Toshiba builds bridge to super fast, super dense SSDs

Toshiba has a new way to connect an SSD’s controller and flash chips, making higher-capacity and faster SSDs possible – at levels not yet seen.

SSD capacities are limited by the number of connections between the controller and the flash chips. Currently high-speed signal lines connect the chips to the controller. The more chips there are the more signal lines are needed. But the SSD’s operating speed decreases as more chips are connected, thus limiting the SSD’s capacity.

It is even difficult to implement the wiring on the SSD board.

The answer is to insert a bridge chip between the controller and the flash chips. Toshiba’s bridge chip relies on a daisy chain connecting the controller and bridge chips in a ring shape. It uses a serial communication using PAM 4 (4-level Pulse Amplitude Modulation) and a jitter improvement technique for eliminating a Phase Locked Loop (PLL) circuit in the bridge chip.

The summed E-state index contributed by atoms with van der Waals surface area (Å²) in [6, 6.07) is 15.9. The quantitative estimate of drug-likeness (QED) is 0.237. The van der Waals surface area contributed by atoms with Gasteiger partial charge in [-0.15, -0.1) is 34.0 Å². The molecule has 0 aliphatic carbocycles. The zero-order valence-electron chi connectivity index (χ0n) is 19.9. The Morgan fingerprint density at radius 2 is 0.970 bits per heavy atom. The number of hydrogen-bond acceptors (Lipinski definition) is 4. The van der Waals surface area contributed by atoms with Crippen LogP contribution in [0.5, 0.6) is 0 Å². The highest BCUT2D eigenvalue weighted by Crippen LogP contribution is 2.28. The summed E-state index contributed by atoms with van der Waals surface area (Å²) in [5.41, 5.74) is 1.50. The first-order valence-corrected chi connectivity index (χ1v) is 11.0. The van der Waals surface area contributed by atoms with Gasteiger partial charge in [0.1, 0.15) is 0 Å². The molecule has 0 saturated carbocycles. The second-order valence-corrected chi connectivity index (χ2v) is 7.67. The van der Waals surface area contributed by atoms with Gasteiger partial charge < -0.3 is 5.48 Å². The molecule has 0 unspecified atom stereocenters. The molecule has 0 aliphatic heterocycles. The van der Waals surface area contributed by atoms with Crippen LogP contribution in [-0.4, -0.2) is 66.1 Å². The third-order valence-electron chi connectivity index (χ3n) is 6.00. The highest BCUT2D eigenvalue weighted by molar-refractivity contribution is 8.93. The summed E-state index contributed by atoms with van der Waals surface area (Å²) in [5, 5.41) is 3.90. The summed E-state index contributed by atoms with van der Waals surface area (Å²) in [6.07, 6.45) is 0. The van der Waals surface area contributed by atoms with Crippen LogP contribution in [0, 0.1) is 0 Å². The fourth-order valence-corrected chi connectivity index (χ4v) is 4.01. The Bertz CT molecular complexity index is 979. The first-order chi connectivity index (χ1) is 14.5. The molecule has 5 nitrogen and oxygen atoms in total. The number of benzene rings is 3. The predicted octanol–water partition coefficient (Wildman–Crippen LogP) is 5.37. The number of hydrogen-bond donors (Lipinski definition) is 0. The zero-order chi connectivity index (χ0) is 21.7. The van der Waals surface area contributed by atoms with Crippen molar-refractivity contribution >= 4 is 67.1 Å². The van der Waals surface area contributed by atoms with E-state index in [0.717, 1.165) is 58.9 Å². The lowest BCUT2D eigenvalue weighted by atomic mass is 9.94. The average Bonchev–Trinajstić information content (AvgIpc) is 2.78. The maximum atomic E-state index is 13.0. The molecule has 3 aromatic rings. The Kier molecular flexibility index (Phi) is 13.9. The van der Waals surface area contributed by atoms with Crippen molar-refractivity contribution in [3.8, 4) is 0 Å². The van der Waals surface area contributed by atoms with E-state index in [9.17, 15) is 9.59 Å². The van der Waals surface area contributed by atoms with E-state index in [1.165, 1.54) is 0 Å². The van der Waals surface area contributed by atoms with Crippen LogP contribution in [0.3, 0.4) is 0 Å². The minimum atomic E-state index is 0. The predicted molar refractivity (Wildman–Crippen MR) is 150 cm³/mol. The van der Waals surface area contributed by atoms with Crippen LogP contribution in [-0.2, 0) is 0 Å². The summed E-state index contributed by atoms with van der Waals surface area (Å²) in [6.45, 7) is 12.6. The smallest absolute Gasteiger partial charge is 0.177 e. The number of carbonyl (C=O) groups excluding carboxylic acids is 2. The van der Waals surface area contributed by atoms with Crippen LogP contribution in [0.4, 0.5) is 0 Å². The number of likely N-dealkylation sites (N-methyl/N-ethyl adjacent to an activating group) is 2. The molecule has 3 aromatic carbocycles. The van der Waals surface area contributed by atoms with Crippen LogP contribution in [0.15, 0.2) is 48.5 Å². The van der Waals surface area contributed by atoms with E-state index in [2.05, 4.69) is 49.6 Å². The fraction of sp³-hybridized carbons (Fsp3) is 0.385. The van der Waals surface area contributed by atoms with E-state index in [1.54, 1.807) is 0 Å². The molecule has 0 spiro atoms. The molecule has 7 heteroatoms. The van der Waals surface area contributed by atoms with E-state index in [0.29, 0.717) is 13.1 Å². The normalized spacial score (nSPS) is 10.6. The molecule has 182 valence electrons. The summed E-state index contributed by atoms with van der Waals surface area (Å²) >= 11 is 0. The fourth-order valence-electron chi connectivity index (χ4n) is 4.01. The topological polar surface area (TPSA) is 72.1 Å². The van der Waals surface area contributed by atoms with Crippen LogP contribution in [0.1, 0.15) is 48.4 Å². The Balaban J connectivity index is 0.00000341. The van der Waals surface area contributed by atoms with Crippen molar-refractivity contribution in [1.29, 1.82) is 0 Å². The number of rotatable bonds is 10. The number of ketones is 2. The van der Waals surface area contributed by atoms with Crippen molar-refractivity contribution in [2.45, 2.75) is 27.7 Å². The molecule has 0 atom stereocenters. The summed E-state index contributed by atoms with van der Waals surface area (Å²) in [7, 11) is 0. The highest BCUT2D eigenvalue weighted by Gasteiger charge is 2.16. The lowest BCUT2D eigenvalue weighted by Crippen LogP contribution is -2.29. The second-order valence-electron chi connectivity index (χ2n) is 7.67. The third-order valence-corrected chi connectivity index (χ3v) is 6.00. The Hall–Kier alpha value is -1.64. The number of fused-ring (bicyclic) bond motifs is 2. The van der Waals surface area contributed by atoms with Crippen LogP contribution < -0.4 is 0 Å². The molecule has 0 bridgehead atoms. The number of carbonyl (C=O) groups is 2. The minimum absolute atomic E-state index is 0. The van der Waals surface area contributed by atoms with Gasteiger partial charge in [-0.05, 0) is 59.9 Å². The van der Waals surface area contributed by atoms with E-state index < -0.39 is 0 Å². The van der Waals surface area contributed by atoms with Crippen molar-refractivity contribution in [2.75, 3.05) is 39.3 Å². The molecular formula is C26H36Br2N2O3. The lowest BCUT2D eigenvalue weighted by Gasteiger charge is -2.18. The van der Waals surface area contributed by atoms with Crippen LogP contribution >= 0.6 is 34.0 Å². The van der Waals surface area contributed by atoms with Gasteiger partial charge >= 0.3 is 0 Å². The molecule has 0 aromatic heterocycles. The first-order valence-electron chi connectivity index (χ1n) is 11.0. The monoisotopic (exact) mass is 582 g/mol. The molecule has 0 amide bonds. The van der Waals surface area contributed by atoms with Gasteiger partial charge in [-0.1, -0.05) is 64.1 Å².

Toshiba’s bridge chip diagram. CDR is Clock Data Recovery (a circuit that recovers the data and clock from the received signal.)

A PLL circuit generates an accurate reference signal. Jitter is fluctuation in the time domain of the clock or signal waveforms which degrades signal recognition.

These three techniques reduce the size and power consumption of the bridge chip, making it possible to operate a larger number of flash memory chips at high speed with fewer high-speed signal lines.

Toshiba bridge chip performance chart.

Toshiba says it will further enhance bridge-chip performance while reducing the chip’s area and power consumption. Its aim is to achieve high-speed, large-capacity NAND storage at levels not as yet realised.

Sounds good. Perhaps we’ll get super-dense Toshiba SSDs next year.